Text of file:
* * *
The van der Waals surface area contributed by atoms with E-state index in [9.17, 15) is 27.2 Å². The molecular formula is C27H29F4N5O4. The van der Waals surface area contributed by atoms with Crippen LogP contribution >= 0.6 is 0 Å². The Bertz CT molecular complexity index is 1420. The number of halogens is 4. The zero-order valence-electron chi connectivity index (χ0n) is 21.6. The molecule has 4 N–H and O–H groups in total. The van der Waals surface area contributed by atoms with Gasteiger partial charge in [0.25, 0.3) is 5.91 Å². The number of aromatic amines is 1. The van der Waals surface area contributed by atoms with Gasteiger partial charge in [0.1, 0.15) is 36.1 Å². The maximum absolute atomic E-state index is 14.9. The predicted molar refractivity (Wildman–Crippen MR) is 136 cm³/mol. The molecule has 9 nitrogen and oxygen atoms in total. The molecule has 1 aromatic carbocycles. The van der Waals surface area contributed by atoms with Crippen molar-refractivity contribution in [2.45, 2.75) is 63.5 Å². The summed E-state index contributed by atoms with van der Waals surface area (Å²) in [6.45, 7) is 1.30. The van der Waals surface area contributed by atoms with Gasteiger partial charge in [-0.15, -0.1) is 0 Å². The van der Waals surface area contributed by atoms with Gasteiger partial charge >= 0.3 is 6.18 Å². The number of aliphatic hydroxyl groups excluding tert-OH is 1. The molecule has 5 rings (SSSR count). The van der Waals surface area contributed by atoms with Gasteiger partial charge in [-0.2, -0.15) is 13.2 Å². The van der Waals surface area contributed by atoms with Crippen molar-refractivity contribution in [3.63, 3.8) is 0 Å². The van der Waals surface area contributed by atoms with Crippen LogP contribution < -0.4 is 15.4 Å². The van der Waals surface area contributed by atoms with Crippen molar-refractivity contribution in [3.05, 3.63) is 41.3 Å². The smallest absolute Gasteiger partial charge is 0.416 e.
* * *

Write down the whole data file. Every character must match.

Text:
The van der Waals surface area contributed by atoms with E-state index in [9.17, 15) is 27.2 Å². The molecular formula is C27H29F4N5O4. The van der Waals surface area contributed by atoms with Crippen LogP contribution >= 0.6 is 0 Å². The Bertz CT molecular complexity index is 1420. The number of halogens is 4. The zero-order valence-electron chi connectivity index (χ0n) is 21.6. The molecule has 4 N–H and O–H groups in total. The van der Waals surface area contributed by atoms with Gasteiger partial charge in [0.25, 0.3) is 5.91 Å². The number of aromatic amines is 1. The van der Waals surface area contributed by atoms with Gasteiger partial charge in [0.1, 0.15) is 36.1 Å². The maximum absolute atomic E-state index is 14.9. The predicted molar refractivity (Wildman–Crippen MR) is 136 cm³/mol. The molecule has 9 nitrogen and oxygen atoms in total. The molecule has 1 aromatic carbocycles. The van der Waals surface area contributed by atoms with Crippen molar-refractivity contribution in [2.45, 2.75) is 63.5 Å². The summed E-state index contributed by atoms with van der Waals surface area (Å²) in [6.45, 7) is 1.30. The van der Waals surface area contributed by atoms with Gasteiger partial charge in [-0.15, -0.1) is 0 Å². The van der Waals surface area contributed by atoms with Gasteiger partial charge >= 0.3 is 6.18 Å². The number of aliphatic hydroxyl groups excluding tert-OH is 1. The molecule has 5 rings (SSSR count). The van der Waals surface area contributed by atoms with Gasteiger partial charge in [-0.2, -0.15) is 13.2 Å². The van der Waals surface area contributed by atoms with Crippen molar-refractivity contribution in [3.63, 3.8) is 0 Å². The van der Waals surface area contributed by atoms with Crippen LogP contribution < -0.4 is 15.4 Å². The van der Waals surface area contributed by atoms with Crippen molar-refractivity contribution in [3.05, 3.63) is 41.3 Å². The smallest absolute Gasteiger partial charge is 0.416 e.